And he said to him, Truly, truly, I say to you, Hereafter you shall see heaven open…
1. Nothing is more characteristic of our age than its questioning and doubt.
(1) Science has opened many fields in all of which much is yet unsolved.
(2) Philosophy has unsettled much that was once believed.
(3) The growing complications of society force upon us questions to every one of which jarring answers are returned.
(4) The Church is so divided that she is unable to guide herself, much less the world. Hence thousands are asking whether there can be any certainty for man.
2. There was another age which resembled ours — the age when the old-world civilizations broke up: when Greece and Rome were bankrupt, and when Israel's sun turned into darkness. In that dark age He came who could meet doubt with certain truth.
3. The Truth still lives who had and still has a message for a doubting age, and for those who received Him there was and is now certainty and rest.
4. This amen has altered some memorable amens — amens which He has marked with reiterated affirmations; the unusual form showing us —
(1) That we need light; and
(2) That He will not withhold the light we need.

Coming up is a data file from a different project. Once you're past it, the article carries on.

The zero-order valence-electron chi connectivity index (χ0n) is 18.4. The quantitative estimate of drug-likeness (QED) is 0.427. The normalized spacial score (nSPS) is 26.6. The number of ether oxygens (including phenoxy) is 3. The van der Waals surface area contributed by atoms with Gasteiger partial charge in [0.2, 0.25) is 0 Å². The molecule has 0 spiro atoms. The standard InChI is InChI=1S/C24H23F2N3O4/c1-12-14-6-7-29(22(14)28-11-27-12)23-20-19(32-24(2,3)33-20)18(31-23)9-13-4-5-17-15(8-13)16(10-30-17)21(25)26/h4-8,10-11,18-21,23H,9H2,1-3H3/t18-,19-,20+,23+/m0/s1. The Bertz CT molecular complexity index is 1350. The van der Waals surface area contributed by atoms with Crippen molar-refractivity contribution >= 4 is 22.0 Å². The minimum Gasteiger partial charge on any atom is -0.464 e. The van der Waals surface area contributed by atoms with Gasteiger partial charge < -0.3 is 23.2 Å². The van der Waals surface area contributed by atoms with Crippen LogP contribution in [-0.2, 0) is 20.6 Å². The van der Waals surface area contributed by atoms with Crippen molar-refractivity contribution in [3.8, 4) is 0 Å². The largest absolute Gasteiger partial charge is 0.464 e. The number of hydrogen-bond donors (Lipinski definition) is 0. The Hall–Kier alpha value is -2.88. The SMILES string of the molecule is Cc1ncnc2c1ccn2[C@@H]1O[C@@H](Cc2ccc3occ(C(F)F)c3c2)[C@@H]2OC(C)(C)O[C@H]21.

5. The "Verily, verily" is only employed by John because he sets forth Christ in His higher relations, and therefore conveys transcendent truth that requires emphasis.
6. Not one of the verilies refers to the Church, but all refer to the peculiar forms of eternal life which are only outwardly manifested in the Church; and will survive its failure.
7. This revelation of eternal life is distinctive of St. John. The other apostles have each their special truth suited to some stage of the Church and individual.
(1) Paul's comes first, meeting us with words relative to our ruin and the righteousness which is by faith.
(2) James meets our advancing needs touching the moralities which belong to Christian doctrine.
(3) Peter comes next with words of our present suffering and future glory.
(4) Once mere we advance and come to John's witness to the new life which the sons of God are called to manifest.
8. It is this teaching of John's which the reiterated amens sum up, showing us the course and stages of eternal life in Christ. Twelve of these are distinguished.
(1) The home of the new man: heaven, long shut, is reopened (John 1:51).
(2) We enter this home by a new birth (John 3:3, 5).
(3) The law of the life of the new man (John 5:19-22).
(4) His meat (John 6:26-58).
(5) His liberty (John 8:31-35).
(6) His divinity (John 8:48-58).
(7) His service (John 10:1-18).
(8) His sacrifice and its results (John 12:24-26).
(9) His lowliness (John 13:1-32).
(10) His glory (John 14:8-14).
(11) His sorrow and joy (John 16:16-25).
(12) His perfecting (John 21:15-23).
(A. Jukes, M. A.)
Parallel VersesKJV: And he saith unto him, Verily, verily, I say unto you, Hereafter ye shall see heaven open, and the angels of God ascending and descending upon the Son of man.